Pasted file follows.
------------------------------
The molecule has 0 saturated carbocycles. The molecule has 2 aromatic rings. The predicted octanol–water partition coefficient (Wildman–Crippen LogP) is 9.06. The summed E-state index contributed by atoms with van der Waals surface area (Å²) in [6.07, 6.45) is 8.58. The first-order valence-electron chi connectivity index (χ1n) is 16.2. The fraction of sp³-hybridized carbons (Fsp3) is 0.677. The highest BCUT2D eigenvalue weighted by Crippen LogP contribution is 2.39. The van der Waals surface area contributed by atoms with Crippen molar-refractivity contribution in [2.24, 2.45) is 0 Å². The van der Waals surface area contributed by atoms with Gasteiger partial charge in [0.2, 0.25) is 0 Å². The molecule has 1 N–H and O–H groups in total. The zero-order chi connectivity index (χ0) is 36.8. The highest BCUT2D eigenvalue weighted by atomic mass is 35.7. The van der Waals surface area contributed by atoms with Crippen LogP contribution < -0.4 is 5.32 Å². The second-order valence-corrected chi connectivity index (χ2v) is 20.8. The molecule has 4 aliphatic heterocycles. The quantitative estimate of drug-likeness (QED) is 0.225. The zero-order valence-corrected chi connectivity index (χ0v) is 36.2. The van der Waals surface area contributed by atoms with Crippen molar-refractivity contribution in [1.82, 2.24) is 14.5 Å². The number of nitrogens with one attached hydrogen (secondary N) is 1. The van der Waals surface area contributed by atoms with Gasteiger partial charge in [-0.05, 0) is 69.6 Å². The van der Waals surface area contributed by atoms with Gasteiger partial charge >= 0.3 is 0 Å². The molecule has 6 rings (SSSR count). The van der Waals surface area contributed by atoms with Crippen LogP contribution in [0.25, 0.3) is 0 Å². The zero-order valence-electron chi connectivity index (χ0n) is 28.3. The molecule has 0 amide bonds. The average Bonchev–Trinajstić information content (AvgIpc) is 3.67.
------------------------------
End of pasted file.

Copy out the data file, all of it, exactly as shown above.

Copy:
The molecule has 0 saturated carbocycles. The molecule has 2 aromatic rings. The predicted octanol–water partition coefficient (Wildman–Crippen LogP) is 9.06. The summed E-state index contributed by atoms with van der Waals surface area (Å²) in [6.07, 6.45) is 8.58. The first-order valence-electron chi connectivity index (χ1n) is 16.2. The fraction of sp³-hybridized carbons (Fsp3) is 0.677. The highest BCUT2D eigenvalue weighted by Crippen LogP contribution is 2.39. The van der Waals surface area contributed by atoms with Crippen molar-refractivity contribution in [2.24, 2.45) is 0 Å². The van der Waals surface area contributed by atoms with Gasteiger partial charge in [0.2, 0.25) is 0 Å². The molecule has 1 N–H and O–H groups in total. The zero-order chi connectivity index (χ0) is 36.8. The highest BCUT2D eigenvalue weighted by atomic mass is 35.7. The van der Waals surface area contributed by atoms with Crippen LogP contribution < -0.4 is 5.32 Å². The second-order valence-corrected chi connectivity index (χ2v) is 20.8. The molecule has 4 aliphatic heterocycles. The quantitative estimate of drug-likeness (QED) is 0.225. The zero-order valence-corrected chi connectivity index (χ0v) is 36.2. The van der Waals surface area contributed by atoms with Crippen molar-refractivity contribution in [1.82, 2.24) is 14.5 Å². The number of nitrogens with one attached hydrogen (secondary N) is 1. The van der Waals surface area contributed by atoms with Gasteiger partial charge in [-0.05, 0) is 69.6 Å². The van der Waals surface area contributed by atoms with Gasteiger partial charge >= 0.3 is 0 Å². The molecule has 6 rings (SSSR count). The van der Waals surface area contributed by atoms with Crippen LogP contribution in [0.25, 0.3) is 0 Å². The zero-order valence-electron chi connectivity index (χ0n) is 28.3. The molecule has 0 amide bonds. The average Bonchev–Trinajstić information content (AvgIpc) is 3.67.